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Old 04-25-2011, 12:11 AM   #1
SenorWanderer
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Default Will these elements work?

Hey all, it's been a while.

I'm starting to do some beginning research on a 1bbl electric HERMS system made from stainless steel drums, mostly following theelectricbrewery.com and the bluto555. Due to the volumes in play and the tendency of regular ol' elements to corrode and rust, I'm looking into the 304 stainless steel elements on McMaster Carr. It's impossible to link to that site, so the part number I'm looking at is 3656K162. It's a 10.5 kW element in 240v 3 phase.

Can I wire this element the same way I would any of the other 240v elements that others are using? The 3 phase is throwing me a bit cause I'm not very well versed in electricity, and there are 240v 1 phase options just above.

If and when I go ahead and pull the electricity I'll need to my brewing space, will the 240 already be 3 phase or will I have to request this from the electrician?

From what I've read and understand, 3 phase is simply both 'hots' from the 240v service and the neutral. Just hoping to confirm this, or (more likely) be corrected!

Any help or suggestions would be greatly appreciated!

Thanks!



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Old 04-25-2011, 01:04 AM   #2
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Normal residential electric is single phase. 3 phase is more of an industrial sourced power option.



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Old 04-25-2011, 01:28 AM   #3
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SINGLE phase is simply both 'hots' from the 240v service and the neutral. Like samc said it's the normal residential service. I live in a rural area and there is 3-phase in front of my house, but the house service is single phase. To bring in 3-phase would require a bank of 3 transformers on the pole plus a different service drop, main panel and a lot of money!

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Old 04-25-2011, 01:41 AM   #4
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3 phase power is delivered as 3 hots and then depending on the transformer configuration (delta or wye) a neutral. The phase to phase voltage on a wye system is 208V. The phase to phase voltage on a delta system is 240V. The neutral is completly different with these 2 systems as it is developed in a completely different manner with each.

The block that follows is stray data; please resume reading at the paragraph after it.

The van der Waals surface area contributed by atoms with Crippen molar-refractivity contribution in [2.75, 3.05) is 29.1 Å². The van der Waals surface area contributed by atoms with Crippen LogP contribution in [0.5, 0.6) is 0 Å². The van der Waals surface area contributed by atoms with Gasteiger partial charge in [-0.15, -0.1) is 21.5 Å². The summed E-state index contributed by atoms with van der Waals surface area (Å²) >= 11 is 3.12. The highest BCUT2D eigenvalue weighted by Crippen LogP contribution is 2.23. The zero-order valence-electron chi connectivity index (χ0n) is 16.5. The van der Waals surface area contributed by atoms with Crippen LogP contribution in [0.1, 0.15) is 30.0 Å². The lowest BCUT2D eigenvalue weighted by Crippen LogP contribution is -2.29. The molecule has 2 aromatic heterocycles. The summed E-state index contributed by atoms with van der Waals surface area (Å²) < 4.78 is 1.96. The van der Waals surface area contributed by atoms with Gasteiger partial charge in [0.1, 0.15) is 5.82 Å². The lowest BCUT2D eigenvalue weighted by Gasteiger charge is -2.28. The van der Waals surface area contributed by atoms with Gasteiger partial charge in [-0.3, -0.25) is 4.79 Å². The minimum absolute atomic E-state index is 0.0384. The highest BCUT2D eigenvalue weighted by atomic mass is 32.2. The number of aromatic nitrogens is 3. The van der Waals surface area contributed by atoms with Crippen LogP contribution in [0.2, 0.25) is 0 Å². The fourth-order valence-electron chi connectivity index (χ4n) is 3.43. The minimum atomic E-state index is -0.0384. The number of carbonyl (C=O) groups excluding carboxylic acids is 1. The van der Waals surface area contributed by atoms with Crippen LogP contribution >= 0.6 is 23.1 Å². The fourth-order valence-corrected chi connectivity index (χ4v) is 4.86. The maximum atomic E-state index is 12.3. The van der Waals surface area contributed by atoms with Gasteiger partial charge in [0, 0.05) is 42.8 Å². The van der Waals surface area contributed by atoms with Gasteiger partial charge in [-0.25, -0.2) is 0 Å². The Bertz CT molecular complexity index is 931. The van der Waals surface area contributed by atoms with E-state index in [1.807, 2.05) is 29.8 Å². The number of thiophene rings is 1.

You will not find 3 phase power delivered to a residential area. (Or a least it would be extremely rare.)

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Old 04-25-2011, 01:52 AM   #5
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I looked in Mcmaster Carr, there's no information about the element.

Three phase is 3 "hot" wires, and, depending on the configuration, maybe a neutral, and it's the presence of the neutral that can make you or break you.

I've never seen a 3 phase element before, and never worked on 3 phase here in the US, or else I'd give you a more direct answer.

In a nutshell, 3 phase can be connected in a "triangle" or "star" configuration (that'd be the names as translated from Spanish. I don't know the English names).

In a triangle configuration, each element will be connected between 2 hot wires, no neutral involved. That means you'll have an element with only 3 wires. If that's the case, you can use it by only using 2 of the contacts (one for each 240V hot), and leaving the third contact disconnected (and properly insulated). In that case, you will have a total of about 5250W, instead of the nominal 10500W. That's because 2 of the elements will be working @ 120V, while the 3rd one will be working @ 240V. Or you can short circuit 2 of the contacts, and connect them to one of the hot wires, and connect the free contact to the other hot. That will give you 7000W, as 2 of the elements will be working on 240V, while the 3rd will not work.